Out of focus

| October 01, 2006

Gradual vision loss is normal, but treating it quickly will protect you on the road.

Do you squint to read traffic signs in front of you, but have to hold the newspaper at arm’s length just to read the caption? Nearly 100 percent of people over the age of 45 experience vision loss, and while it’s irreversible without surgery, there are steps you can take to stay safe on the road and prevent further loss.

Presbyopia, or the normal worsening of vision with age, makes it harder to focus and see up close as your lenses thicken and become stiff overtime. While vision loss may set in sooner or later, depending on the person, it will eventually happen to everyone. But merely accepting it as a rite of passage and trying to tough it out won’t work, so consider several treatment options if you feel your vision may be weakening.

First, have an eye exam immediately. Keeping tabs on your vision is especially important for truckers, who depend on their eyes to get them safely to their destinations every day. Your doctor can assess your vision and recommend reading glasses, contacts or laser surgery. Forgoing an eye exam could result in headaches, and you could risk missing a serious problem, like glaucoma, that can be treated in time.

Presbyopia can be corrected with glasses or contact lenses. If you didn’t need glasses before you noticed blurriness or weakened vision, you may only need reading glasses for close work. You can buy glasses without a prescription at a local drugstore by trying on different strengths and choosing the one that best works for you.

But most people do not have the same prescription in both eyes, and without lenses tailored specifically for you, you run the risk of buying glasses that can cause headaches, eyestrain and even nausea. If you are going to buy drugstore glasses, purchase high-quality glasses without bubbles, scratches or defects.

Prescription lenses can be made for each individual based on his or her needs. Full reading glasses are for people who spend a lot of time reading close up, but half reading glasses are also available for people who want the flexibility of being able to look down at reading material and then up at people, the road or anything else without the prescription.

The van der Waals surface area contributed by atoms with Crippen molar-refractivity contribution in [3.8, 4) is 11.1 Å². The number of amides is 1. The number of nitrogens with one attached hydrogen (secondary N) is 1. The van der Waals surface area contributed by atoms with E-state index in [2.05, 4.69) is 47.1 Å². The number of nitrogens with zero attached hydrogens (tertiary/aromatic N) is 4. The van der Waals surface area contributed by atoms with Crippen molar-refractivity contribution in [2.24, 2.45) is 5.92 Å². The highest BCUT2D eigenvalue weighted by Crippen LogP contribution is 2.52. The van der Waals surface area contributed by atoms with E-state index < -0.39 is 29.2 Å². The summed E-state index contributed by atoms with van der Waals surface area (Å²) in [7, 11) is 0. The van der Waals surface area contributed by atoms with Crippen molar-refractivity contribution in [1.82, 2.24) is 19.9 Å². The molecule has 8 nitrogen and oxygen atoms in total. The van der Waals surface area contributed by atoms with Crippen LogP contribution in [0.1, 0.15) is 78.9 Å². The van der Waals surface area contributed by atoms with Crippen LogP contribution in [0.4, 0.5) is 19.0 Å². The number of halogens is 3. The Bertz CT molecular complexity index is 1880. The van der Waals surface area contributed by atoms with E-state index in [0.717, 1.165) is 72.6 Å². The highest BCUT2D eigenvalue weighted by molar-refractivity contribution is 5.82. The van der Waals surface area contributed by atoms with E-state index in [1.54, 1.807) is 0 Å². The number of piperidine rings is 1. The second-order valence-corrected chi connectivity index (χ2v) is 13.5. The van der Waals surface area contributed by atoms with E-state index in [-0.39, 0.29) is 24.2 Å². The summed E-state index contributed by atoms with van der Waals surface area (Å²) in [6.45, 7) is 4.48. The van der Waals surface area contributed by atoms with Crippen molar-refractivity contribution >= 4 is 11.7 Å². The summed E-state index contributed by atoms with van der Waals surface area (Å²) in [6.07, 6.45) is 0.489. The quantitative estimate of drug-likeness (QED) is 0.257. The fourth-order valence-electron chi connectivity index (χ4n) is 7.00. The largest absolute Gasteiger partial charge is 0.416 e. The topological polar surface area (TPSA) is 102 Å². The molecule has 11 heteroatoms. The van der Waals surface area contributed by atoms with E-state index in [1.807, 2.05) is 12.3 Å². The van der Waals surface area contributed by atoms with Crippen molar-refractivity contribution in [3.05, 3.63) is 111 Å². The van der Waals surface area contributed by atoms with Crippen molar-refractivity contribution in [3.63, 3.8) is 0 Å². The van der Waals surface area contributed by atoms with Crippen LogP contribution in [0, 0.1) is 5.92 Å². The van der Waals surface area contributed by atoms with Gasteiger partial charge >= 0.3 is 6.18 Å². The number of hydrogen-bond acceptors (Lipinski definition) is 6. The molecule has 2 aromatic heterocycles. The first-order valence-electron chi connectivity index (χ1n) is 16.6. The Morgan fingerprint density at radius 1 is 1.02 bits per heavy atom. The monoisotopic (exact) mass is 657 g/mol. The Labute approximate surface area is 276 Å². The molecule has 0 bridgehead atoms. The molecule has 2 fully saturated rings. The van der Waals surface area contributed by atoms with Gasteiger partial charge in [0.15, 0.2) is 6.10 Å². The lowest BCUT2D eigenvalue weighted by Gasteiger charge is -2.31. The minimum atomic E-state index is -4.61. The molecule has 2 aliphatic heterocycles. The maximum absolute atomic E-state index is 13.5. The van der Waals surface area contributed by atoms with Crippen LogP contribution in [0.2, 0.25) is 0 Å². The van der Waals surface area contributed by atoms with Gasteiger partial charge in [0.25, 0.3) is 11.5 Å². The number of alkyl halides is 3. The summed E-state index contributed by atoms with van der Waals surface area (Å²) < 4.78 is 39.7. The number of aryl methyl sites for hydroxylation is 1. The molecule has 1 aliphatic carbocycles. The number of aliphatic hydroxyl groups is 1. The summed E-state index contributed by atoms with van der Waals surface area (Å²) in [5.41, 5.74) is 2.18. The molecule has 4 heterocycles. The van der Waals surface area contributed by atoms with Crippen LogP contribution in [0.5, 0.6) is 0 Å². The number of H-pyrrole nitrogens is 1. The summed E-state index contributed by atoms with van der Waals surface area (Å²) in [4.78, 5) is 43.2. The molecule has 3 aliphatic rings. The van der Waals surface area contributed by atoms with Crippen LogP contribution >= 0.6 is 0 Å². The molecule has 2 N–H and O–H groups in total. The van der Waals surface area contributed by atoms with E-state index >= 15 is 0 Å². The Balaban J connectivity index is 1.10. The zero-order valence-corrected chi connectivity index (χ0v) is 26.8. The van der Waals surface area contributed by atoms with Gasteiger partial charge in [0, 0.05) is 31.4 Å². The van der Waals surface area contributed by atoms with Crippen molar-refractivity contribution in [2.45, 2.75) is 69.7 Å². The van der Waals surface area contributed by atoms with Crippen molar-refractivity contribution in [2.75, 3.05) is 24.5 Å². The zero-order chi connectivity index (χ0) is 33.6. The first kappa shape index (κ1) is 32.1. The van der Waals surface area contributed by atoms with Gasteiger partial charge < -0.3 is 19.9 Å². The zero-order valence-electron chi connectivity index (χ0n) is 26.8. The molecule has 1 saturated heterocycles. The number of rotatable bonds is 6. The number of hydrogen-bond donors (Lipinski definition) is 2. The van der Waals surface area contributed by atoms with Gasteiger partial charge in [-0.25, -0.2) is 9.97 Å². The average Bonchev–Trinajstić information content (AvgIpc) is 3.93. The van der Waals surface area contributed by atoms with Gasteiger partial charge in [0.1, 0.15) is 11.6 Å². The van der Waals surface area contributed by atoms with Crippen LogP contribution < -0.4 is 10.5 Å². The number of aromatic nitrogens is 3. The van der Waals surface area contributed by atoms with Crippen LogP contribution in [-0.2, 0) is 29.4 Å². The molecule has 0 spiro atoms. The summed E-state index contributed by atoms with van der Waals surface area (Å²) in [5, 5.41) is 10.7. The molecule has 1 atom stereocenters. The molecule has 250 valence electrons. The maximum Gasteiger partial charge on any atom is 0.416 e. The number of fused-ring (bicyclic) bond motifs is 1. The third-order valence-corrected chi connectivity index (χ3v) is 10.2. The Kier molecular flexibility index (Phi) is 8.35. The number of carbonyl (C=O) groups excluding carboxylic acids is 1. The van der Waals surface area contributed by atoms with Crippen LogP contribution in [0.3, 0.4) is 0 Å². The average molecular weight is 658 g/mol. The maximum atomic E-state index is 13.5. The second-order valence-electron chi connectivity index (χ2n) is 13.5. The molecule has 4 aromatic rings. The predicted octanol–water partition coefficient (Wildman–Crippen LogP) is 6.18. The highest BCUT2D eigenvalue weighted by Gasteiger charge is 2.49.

Also available are tinted reading glasses that may provide UV protection from the sun; for example, the tinted bifocal contains a nonprescription upper half for looking into the distance and a reading prescription in the lower half for seeing close up. Whether you need bifocals or not depends on your doctor’s assessment of your vision.

If you would rather wear contact lenses, your doctor can prescribe a prescription and type, such as soft or hard, that will fit your needs.

People experiencing vision loss are also turning to laser surgery to correct vision loss. LASIK surgery is a process that uses lasers to correct and restore vision without using eyeglasses or contacts. For more information about LASIK surgery, check out this site.

If you think you are a little too young to be experiencing age-onset vision loss, you may have a more specific problem. If you see distant objects more clearly than close objects, you are farsighted, or suffer from hyperopia. You may need no treatment for mild farsightedness, but moderate to severe farsightedness can be corrected with eyeglasses or contact lenses. LASIK surgery is also an option.

If you see close objects better than distant objects, you are nearsighted, or suffer from myopia. If you squint and hold reading material very close to your face, you probably have a normal case of nearsightedness. This also can be corrected with eyeglasses, contacts or LASIK surgery.

Be sure to have a check-up at least every two years to measure vision loss or change prescriptions.


Glossary of Vision Loss
They’re big words, but they’re easy to understand. “Opia” means a vision condition, and the words tacked on the front tell you what kind.

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